Randy Montoya
Researcher John Hall stands near Sandia National Laboratories’ Annular Core Research Reactor, where scientists discovered a way to make medical isotopes. The concept was licensed to Eden Radioisotopes LLC, which will build a reactor to make medical isotopes.

Tech Transfer Leads to Reactor for Medical Isotopes

Dec. 11, 2019
Once built, the new reactor will prevent isotope shortages and price spikes.

A New Mexico company secured funding this year and acquired 240 acres of land in the southeastern corner of the state to build a small reactor dedicated to producing medical isotopes. The concept was developed and licensed by Sandia National Laboratories to help establish a stable domestic supply of medical isotopes, which are made with low-enriched uranium and help diagnose a number of diseases.

This effort earned a regional Excellence in Technology Transfer Award from the Federal Laboratory Consortium, an association that recognizes industry and federal laboratories for outstanding work to develop and commercialize innovative technologies.

Medical isotopes are used annually around the globe in 40 million imaging procedures that diagnose heart disease, cancer, and other life-threatening conditions. The isotopes are injected into patients and emit gamma rays that can be tracked in the body, letting physicians “see” the spread of a disease. The isotopes also decay quickly, so patients are exposed to little radiation.

Building a new reactor is important because there are a limited number of them in the world that primarily produce molybdenum-99, or moly-99, which decays to technetium-99m, a short-lived isotope that makes up the individual patient doses. Some of those reactors have unplanned outages, causing shortages and price spikes.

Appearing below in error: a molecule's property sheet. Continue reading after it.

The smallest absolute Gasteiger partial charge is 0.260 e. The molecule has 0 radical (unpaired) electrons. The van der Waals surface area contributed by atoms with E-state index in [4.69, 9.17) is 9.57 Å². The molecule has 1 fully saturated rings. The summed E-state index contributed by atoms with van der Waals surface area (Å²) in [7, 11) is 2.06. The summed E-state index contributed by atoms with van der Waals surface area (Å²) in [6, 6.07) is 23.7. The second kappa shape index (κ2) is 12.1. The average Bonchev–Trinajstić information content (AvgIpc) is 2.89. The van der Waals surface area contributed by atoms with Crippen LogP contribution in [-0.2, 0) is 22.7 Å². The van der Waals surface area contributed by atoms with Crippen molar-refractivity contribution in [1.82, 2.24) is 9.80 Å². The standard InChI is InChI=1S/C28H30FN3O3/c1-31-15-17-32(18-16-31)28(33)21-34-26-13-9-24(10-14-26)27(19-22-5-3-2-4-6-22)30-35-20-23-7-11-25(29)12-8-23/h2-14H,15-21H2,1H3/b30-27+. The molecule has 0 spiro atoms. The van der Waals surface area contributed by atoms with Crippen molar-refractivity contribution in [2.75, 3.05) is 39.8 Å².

Sandia’s concept to produce moly-99 with a small, 2-megawatt reactor requires less maintenance than larger reactors. The reactor will use low-enriched uranium and could help contribute to a reliable domestic supply of moly-99 without using high-enriched uranium. The company building the reactor, Eden Radioisotopes LLC, first had to demonstrate that it had a funding plan and experience to obtain an exclusive license for the technology.

“This has been a stellar example of transferring Sandia technology,” said Sandia business development specialist Bob Westervelt, who worked on licensing the concept. “The team that worked on this from Sandia was really committed to making this work, and Eden is making it possible for the technology to move forward. Everyone involved put in a lot of effort over many years to make this a success.”

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